By Matt Mackinder



California Rubber Hockey Magazine

with the San Diego Gulls and Ontario Reign. In his three seasons with Tigers, Etem amassed 296 points in 236 regular-season and playoff games, including a 120-point season in his final year with the team. Already preparing for the next NA3HL season, Etem wants the Jr. Bruins to play a style that he feels is essential to win in today’s game. “We’re going to be a puck-possession team,” Etem said. “How you in win today’s game is by out-competing and out-playmaking the other team.” Off the ice, Etem wants all of Missoula to know and be proud of the Jr. Bruins. “We’re going to get out in the community and create an atmosphere at Glacier Ice Rink that will be unmatched,” said Etem. During his youth hockey career, Etem skated for the Huntington Beach Sun Devils, Long Beach Jr. Ice Dogs and LA Hockey Club. Etem’s mother Patricia is a former U.S. Olympic team rower who was unable to participate in the 1980 games due to the boycott. His older brother Martin rowed at Syracuse University and his older sister Elise was a swimmer and rower at the University of California-Berkeley. On the home front, Etem has a son and daughter with his wife Danette. Their son Laulo is three years old and their daughter Alaïa is seven months old. The couple married back in June 2016.

Coed hockey still core value in CIF-Metro inline league By Phillip Brents

“One of my best players ever – Kelly Nash (a twotime NCAA women’s champion with the University of Wisconsin in 2009 and 2011) – was a female. I really enjoy it as a coach. It creates a fun vibe with a mix of male and female players.” Bonita Vista senior Faith Sunga ranks among the top goaltenders in the conference. Ironically, she said her assignment between the

puck.” She’s done that a lot this season in helping backhe Sweetwater Union High School District-sponstop the Barons to an 11-3 record. sored CIF-Metro Conference owns the distinc“I’m a competitive singer and dancer and my backtion as one of the state’s longest-running scholastic ground in gymnastics has helped with my flexibility,” leagues under the same operating body. she explained. “I thought I played well last year, and The league is celebrating its 20th anniversary seaI’ve gotten better with more practice. I’m getting better son in 2019-20 with 17 varsity teams. Its coed nature at kicking my legs out to make saves with my skates is perhaps one of its strongest selling points to stuand getting better with my glove as well.” dent-athletes on campus. Southwest High School also has fielded a maSeveral teams, in fact, have more female particjority female core in recent years. This year’s Raidipants than male participants. ers team, which features four girls and three boys, Female coaches are not only becoming more is captained by Leilani Javier, a four-year starter common but finding success. on the squad who also plays high school girls laCaroline Talavera, who played coed rollcrosse. er hockey at Chula Vista High School, has been Javier said she decided to play roller hockey on coaching in the league since 2014. This is her secan impulse, and is glad she did. ond year as head coach at San Ysidro High School, “It felt like a second family the moment I was which has set a school record for wins this season. here,” she said. “Playing coed allowed me to meet “It’s a chance to try something different,” Tamore people. lavera said of inline hockey’s coed appeal. “A lot “Both roller hockey and girls lacrosse are simof the girls sports are non-contact. It’s a women’s ilarly competitive. I don’t think males have an adversion of football. It’s about as full an experience vantage. I see everyone as a player, as an equal. as I would want a sport to be. The girls compete Women can do everything that most people think tough. It’s just not a guy thing.” we can’t.” Bonita Vista High School, under the guidance Bonita Vista High School senior Faith Sunga has established herself as Javier follows in a succession of female team of veteran head coach Keith Quigley, has led the one of the top goaltenders in the CIF-Metro Conference. Photo/Phillip Brents captains. conference in terms of female participation numbers pipes started out as a joke. However, she’s had the “Every year I’ve looked up to a woman who was over the past decade. The team is enjoying a revival last laugh. captain,” she said. “Being surrounded by these women season in 2019-20 with a cast that includes 12 girls “I started last year as a junior and one of my friends, has been empowering.” and six boys. who was 6-foot-3, tried out and he became nauseous,” Now she has that role. “I’ve always believed that high school roller hockey said Sunga. “Coach suggested I try it (the goaltender “This being my fourth year on the team, I’ve learned is unique because it’s coed,” explained Quigley, who position) instead. After that first practice, with all the a lot,” she said. “The goal I have is to make everyone has coached the Barons since their inception in 1998. gear on, I fell in love with the game. I love stopping the feel like a family and have everyone included.”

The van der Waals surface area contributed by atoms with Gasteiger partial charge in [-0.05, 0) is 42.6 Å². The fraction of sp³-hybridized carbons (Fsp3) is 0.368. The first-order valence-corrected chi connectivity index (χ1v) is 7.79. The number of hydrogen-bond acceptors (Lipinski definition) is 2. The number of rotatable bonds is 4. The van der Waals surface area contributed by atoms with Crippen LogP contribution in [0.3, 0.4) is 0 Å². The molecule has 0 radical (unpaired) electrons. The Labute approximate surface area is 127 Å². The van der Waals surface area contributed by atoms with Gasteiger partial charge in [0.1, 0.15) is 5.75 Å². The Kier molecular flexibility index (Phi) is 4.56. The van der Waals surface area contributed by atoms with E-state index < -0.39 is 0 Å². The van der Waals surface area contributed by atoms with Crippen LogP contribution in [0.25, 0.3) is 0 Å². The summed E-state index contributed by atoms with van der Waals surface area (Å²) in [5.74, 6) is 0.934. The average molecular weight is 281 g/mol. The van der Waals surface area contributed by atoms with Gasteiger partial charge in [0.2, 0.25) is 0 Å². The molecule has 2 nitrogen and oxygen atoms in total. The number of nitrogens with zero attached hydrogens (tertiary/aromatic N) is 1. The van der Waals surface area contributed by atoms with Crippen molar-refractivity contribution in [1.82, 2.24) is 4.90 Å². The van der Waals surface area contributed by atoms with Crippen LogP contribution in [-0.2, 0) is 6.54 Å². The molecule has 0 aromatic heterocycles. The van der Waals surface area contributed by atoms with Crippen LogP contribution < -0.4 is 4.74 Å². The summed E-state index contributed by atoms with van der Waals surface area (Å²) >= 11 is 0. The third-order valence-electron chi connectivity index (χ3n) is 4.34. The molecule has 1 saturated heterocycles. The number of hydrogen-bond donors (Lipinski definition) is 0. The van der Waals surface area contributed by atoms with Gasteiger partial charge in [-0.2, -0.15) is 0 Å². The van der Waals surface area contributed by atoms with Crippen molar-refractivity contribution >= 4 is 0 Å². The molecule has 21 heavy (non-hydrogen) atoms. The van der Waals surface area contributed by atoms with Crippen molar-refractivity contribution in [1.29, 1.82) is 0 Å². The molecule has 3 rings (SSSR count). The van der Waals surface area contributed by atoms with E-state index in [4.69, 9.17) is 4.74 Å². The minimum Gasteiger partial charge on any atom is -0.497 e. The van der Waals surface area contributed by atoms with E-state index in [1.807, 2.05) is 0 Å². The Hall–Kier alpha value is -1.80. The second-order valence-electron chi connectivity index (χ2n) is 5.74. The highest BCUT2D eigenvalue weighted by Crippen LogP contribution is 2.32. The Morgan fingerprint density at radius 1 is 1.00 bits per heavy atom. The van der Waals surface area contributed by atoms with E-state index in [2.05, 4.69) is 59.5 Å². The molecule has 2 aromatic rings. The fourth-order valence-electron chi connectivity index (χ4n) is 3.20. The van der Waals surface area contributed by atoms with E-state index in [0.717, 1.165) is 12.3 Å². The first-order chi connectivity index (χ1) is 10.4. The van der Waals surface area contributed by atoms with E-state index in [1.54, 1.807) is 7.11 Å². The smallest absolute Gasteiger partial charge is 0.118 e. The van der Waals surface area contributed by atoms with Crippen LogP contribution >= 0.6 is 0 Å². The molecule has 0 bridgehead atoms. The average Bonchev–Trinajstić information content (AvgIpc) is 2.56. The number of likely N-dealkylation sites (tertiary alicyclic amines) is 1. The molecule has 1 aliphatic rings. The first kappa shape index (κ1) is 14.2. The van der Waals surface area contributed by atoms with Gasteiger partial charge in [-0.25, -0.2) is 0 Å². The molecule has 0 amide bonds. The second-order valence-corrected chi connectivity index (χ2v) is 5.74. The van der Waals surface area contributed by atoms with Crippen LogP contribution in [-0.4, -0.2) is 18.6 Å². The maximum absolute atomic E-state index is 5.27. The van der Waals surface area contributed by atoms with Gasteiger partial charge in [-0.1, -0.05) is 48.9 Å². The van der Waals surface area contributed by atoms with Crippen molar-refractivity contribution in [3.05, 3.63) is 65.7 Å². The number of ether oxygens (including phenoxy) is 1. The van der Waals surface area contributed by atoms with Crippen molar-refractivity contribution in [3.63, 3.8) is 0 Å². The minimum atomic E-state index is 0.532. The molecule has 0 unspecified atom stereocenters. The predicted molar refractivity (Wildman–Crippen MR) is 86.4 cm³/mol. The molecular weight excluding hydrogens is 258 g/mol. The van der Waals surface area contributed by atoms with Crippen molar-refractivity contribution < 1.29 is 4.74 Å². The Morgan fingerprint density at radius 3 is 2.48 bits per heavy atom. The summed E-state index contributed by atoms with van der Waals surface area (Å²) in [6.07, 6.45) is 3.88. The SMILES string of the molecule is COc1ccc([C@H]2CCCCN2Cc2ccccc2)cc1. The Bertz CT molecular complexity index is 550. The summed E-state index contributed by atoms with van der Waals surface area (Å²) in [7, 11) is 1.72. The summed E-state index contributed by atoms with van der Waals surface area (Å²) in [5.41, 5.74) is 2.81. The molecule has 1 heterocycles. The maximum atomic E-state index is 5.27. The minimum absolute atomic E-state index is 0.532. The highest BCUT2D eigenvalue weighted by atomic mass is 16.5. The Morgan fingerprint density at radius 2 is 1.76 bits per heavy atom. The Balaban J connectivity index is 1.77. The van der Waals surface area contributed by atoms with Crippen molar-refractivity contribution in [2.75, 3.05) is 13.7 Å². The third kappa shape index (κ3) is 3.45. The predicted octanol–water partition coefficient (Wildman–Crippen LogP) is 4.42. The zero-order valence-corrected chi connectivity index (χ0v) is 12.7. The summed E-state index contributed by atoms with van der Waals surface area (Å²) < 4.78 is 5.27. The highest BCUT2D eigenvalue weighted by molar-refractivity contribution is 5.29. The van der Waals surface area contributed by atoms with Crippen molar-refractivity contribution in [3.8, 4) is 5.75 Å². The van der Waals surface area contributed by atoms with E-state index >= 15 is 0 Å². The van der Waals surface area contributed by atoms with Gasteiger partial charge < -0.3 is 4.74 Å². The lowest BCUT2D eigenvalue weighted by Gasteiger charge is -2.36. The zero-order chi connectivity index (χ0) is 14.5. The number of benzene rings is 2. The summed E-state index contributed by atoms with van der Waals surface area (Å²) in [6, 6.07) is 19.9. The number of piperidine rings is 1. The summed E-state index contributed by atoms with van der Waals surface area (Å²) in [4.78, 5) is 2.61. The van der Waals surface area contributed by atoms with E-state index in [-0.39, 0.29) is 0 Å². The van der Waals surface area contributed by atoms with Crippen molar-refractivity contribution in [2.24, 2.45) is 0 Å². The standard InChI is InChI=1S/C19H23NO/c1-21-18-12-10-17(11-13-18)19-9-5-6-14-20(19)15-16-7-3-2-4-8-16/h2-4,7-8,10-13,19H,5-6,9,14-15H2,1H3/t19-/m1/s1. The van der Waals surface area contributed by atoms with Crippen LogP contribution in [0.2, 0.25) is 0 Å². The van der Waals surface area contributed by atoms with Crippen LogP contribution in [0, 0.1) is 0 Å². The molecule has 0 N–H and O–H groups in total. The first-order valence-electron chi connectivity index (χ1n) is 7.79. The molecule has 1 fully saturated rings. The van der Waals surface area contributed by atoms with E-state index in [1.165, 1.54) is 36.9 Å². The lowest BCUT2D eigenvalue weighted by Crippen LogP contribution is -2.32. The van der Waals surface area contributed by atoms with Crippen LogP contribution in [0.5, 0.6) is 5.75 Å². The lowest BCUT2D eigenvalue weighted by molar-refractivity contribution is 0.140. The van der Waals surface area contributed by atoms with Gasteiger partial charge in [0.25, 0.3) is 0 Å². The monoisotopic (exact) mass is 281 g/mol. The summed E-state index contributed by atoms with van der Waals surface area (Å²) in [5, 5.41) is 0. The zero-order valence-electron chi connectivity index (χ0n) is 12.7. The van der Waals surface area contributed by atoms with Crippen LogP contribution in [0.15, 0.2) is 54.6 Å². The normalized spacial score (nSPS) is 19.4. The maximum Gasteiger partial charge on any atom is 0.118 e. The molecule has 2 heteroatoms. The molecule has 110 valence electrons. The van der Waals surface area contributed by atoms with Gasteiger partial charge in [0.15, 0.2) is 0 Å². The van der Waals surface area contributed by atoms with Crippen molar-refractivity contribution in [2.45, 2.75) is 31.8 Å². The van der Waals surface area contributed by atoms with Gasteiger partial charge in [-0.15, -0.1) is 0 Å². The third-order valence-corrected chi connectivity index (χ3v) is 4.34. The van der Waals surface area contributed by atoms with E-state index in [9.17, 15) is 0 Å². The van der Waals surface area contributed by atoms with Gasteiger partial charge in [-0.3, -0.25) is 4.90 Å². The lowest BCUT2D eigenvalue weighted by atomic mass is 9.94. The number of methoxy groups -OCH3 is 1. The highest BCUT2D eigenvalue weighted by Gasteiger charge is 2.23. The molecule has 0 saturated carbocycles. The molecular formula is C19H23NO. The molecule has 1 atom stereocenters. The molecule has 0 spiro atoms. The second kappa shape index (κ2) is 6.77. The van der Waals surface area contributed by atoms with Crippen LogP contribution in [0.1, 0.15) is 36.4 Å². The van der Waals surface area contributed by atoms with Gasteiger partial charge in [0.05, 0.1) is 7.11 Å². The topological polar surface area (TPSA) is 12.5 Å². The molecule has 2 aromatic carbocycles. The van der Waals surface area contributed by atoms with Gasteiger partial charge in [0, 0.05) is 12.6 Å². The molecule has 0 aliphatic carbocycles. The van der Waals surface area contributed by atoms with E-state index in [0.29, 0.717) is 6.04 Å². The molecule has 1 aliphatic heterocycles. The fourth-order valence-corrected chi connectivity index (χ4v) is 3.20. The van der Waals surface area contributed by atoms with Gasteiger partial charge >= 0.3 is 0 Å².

NARCh Winternationals face off 2020 inline season By Phillip Brents